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National Household Survey on Drug Abuse, 1982

Version
v4
Resource Type
Dataset : survey data
Creator
  • United States Department of Health and Human Services. National Institutes of Health. National Institute on Drug Abuse
Other Title
  • Version 4 (Subtitle)
Collective Title
  • National Survey on Drug Use and Health (NSDUH) Series
Publication Date
1997-05-16
Funding Reference
  • United States Department of Health and Human Services. National Institutes of Health. National Institute on Drug Abuse
Language
English
Free Keywords
alcohol; alcohol abuse; alcohol consumption; amphetamines; barbiturates; cocaine; demographic characteristics; drug abuse; drug use; drugs; hallucinogens; heroin; households; marijuana; methamphetamine; prescriptions drugs; sedatives; smoking; stimulants; substance abuse; substance abuse treatment; tobacco use; tranquilizers; youths
Description
  • Abstract

    This series measures the prevalence and correlates of drug use in the United States. The surveys are designed to provide quarterly, as well as annual, estimates. Information is provided on the use of illicit drugs, alcohol, tobacco, and nonmedical use of prescription drugs among members of United States households aged 12 and older. Questions include age at first use, as well as lifetime, annual, and past-month usage for the following drug classes: cannabis, cocaine, hallucinogens, heroin, alcohol, tobacco, and nonmedical use of prescription drugs, including psychotherapeutics. Respondents were also asked about problems resulting from their use of drugs, alcohol, and tobacco, their perceptions of the risks involved, and personal and family income sources and amounts. Half of the respondents were asked questions regarding substance use by close friends. Demographic data include gender, race, age, ethnicity, educational level, job status, income level, veteran status, household composition, and population density. Youth respondents were also asked about time spent on homework and leisure activities.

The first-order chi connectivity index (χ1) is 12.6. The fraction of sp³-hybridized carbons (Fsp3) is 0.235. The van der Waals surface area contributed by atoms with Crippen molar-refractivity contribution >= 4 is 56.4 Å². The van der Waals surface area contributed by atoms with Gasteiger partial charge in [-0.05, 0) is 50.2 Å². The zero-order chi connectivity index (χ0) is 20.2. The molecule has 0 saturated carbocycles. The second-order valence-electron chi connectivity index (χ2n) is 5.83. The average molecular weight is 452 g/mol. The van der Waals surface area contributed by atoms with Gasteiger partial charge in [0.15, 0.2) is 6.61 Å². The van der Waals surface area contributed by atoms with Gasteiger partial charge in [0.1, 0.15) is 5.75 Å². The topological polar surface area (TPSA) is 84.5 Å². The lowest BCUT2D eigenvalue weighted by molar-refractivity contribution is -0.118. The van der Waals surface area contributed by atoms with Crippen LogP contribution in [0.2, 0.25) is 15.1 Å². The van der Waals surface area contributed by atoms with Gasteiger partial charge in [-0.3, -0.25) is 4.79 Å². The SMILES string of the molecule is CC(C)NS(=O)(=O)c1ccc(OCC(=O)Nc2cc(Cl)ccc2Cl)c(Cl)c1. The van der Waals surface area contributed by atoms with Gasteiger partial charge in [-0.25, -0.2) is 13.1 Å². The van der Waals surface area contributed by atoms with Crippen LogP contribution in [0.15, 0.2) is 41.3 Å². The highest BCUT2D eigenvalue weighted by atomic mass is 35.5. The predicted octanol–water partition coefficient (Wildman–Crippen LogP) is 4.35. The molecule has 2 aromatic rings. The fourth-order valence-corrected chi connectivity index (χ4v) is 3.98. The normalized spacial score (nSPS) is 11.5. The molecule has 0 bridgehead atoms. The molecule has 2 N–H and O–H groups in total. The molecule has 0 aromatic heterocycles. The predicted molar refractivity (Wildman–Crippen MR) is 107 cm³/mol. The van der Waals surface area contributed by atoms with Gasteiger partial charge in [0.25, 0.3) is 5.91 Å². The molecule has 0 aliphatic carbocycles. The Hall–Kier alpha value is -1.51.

• Methods

    ICPSR data undergo a confidentiality review and are altered when necessary to limit the risk of disclosure. ICPSR also routinely creates ready-to-go data files along with setups in the major statistical software formats as well as standard codebooks to accompany the data. In addition to these procedures, ICPSR performed the following processing steps for this data collection: Performed consistency checks.; Created online analysis version with question text.; Checked for undocumented or out-of-range codes..
  • Methods

    Response Rates: The interview completion rates for the three age groups were: 84 percent for youth, 81 percent for young adults, and 77 percent for older adults.
  • Table of Contents

    Datasets:

    • DS1: National Household Survey on Drug Abuse (NHSDA), 1982
Temporal Coverage
  • Time period: 1982
  • Collection date: 1981
  • Collection date: 1982
Geographic Coverage
  • United States
Sampled Universe
The civilian, noninstitutionalized population of the coterminous United States (Alaska and Hawaii excluded) aged 12 and older.
Sampling
Multistage area probability sample design involving five selection stages: (a) primary areas (e.g., counties), (b) subareas within primary areas (geographic area of approximately 2,500 population in 1970), (c) housing units within subareas, (d) age group domains within listed units, and (e) members of households within sampled age groups. The two race classifications were: White, and Black/other. The three age groups were: youth (age 12 to 17), young adult (age 18 to 34), and older adult (age 35 and older). Each age group was sampled separately, and the probability of selection decreased with the prospective respondent's age. One youth and/or one adult could be chosen per household. The basic national sample was supplemented by a sample of residents of rural areas. The overall interview completion rate was 81 percent.